Ecommerce has been through a bit of a whirlwind over the last two years, and will probably continue to do so for the next couple of years.
If we switch off from the news that’s surrounding the market, the volatile stock prices, and talks of a recession, it’s suddenly easier to focus on the bigger picture. We’ve just had an extraordinary acceleration in the growth and adoption of ecommerce, by every demographic, including former skeptics who thought they never had to lean on online retailers to literally survive. So what now? Has ecommerce peaked?
Ecommerce still has so much room to grow
Shopify’s shares have dropped below their pre-pandemic level. This seems to be a pattern for Etsy, Amazon, and eBay. Each of these companies has seen a Covid-fuelled surge in their growth, which has since been normalised by slower growth. Despite a slow down, there still has been growth! The drop in valuations is not a reflection of the growth of ecommerce. There is still massive opportunity in this space.
Ecommerce is going to continue taking market share from physical retail. The online shopping experience is fundamentally getting closer and closer to resembling the in-person shopping experience. You buy an item, it arrives the same day, and you can return it for free and get your cash back instantaneously.
Innovation in commerce continues to be driven by digital experiences — even in-store with the rise of ‘phygital’ as a new buzzword for traditional bricks-and-mortar retailers looking to capitalise on this continuing trend. Innovation breeds growth, and ecommerce remains at the forefront in pushing the boundaries for commerce.
Instead of a maturing ecommerce industry losing steam, the Covid-fuelled boom has expanded the number of merchants and shoppers with needs to be solved. There is now room for new players to step in and disrupt ecommerce at every stage from product discovery to post purchase. One example of a golden opportunity is in the logistics space, where everything from warehousing to fulfillment and order tracking remains fragmented from merchant to merchant.
Opportunity in ecommerce logistics
Shopify’s acquisition of Deliverr has signalled a significant opportunity in the logistics space. We’ve seen ten minute delivery happen this year with new grocery apps Milkrun, Voly, AmazonFresh, Beelivery, as well Carrefour investing in Cajoo, and also Woolworth’s announcement of their new Metro60 app. Not to mention Uber and Doordash’s quest to make same day delivery a reality for retail. While it has been really difficult to turn this into a profitable business model, with more customer education, there will be more demand, and we’ll see economies of scale boosting this industry as a whole.
Does the consumer still care about physical retail?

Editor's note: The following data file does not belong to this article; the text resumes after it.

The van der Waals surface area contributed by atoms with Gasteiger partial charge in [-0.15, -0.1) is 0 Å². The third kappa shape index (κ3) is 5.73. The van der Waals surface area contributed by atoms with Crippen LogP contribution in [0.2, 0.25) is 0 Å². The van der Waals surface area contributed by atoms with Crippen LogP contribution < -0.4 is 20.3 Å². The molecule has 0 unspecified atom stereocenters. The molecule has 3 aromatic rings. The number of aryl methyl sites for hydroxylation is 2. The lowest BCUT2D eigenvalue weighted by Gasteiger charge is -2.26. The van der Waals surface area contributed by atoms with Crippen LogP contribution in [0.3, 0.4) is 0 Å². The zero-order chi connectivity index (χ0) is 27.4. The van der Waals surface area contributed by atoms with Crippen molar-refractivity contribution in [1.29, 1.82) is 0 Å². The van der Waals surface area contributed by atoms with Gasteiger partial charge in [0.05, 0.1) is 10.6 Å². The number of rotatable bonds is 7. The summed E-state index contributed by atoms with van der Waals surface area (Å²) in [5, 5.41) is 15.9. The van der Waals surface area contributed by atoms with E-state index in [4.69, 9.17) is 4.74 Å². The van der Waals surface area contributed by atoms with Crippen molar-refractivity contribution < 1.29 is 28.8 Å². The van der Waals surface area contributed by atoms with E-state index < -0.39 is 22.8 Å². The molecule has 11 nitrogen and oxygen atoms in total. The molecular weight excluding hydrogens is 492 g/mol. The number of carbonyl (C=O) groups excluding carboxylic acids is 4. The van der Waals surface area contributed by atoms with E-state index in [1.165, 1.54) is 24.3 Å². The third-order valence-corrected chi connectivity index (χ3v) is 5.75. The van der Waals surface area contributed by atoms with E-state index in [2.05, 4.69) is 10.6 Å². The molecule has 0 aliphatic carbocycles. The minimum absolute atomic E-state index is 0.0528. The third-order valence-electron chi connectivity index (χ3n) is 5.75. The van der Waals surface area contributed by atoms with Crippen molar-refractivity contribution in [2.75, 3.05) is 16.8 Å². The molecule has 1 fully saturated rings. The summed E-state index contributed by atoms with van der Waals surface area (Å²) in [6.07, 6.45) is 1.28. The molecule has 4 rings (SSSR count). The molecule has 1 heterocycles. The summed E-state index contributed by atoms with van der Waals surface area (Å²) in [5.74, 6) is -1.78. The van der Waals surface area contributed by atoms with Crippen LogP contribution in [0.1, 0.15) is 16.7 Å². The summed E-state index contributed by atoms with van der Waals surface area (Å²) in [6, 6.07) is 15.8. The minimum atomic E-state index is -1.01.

People still shop in-store so they can physically see and touch products, and avoid buyer’s guilt. They want to be sure before they swipe their credit card on the machine, and feel the instant gratification of having it now rather than waiting a couple of weeks for the postman to arrive.
With logistics companies promising same-day delivery, companies outsourcing returns processes and instant refunds, and new technologies like 3D models in augmented reality, the experience of buying products online will continue to close the gap for those who are still choosing to buy in-store.
On the other hand, consumers also want selection, and easier discovery — physical retail will never be able to give them that as efficiently as ecommerce.
There are still challenges that need to be solved for retailers to ‘move online’. Merchants need to be able to firstly get all their SKUs online, and secondly, have accurate inventory information. We’re bound to see new startups coming out of this that fill these gaps, including for large, enterprise customers that feel under-served by tools aimed at younger, more agile direct-to-consumer brands.
The lipstick effect
I can’t help but think that the fear of a recession accelerates the rate of an actual recession. Consumers save more and spend less, which means businesses lose sales and cut staff, which gives consumers less to spend.
During our last major recession with the Global Financial Crisis in 2008, physical retail fell 35% more than online retail. This time, with greater consumer education of online shopping, I predict that number to be even higher.
This is also where the lipstick effect comes into play. We’ll see a trend away from big-ticket purchases (which often happen in-store), and consumers will be much more price-sensitive and on the hunt for ‘affordable luxury’ (like a premium lipstick), and discounts and where possible.
Ecommerce’s natural strength in discovery and comparison will shine — as it did in the years after 2008 — as once again prove an invaluable tool for brands to find customers and stay afloat.
Perhaps I should be building an online discount store using Carted’s API… 😏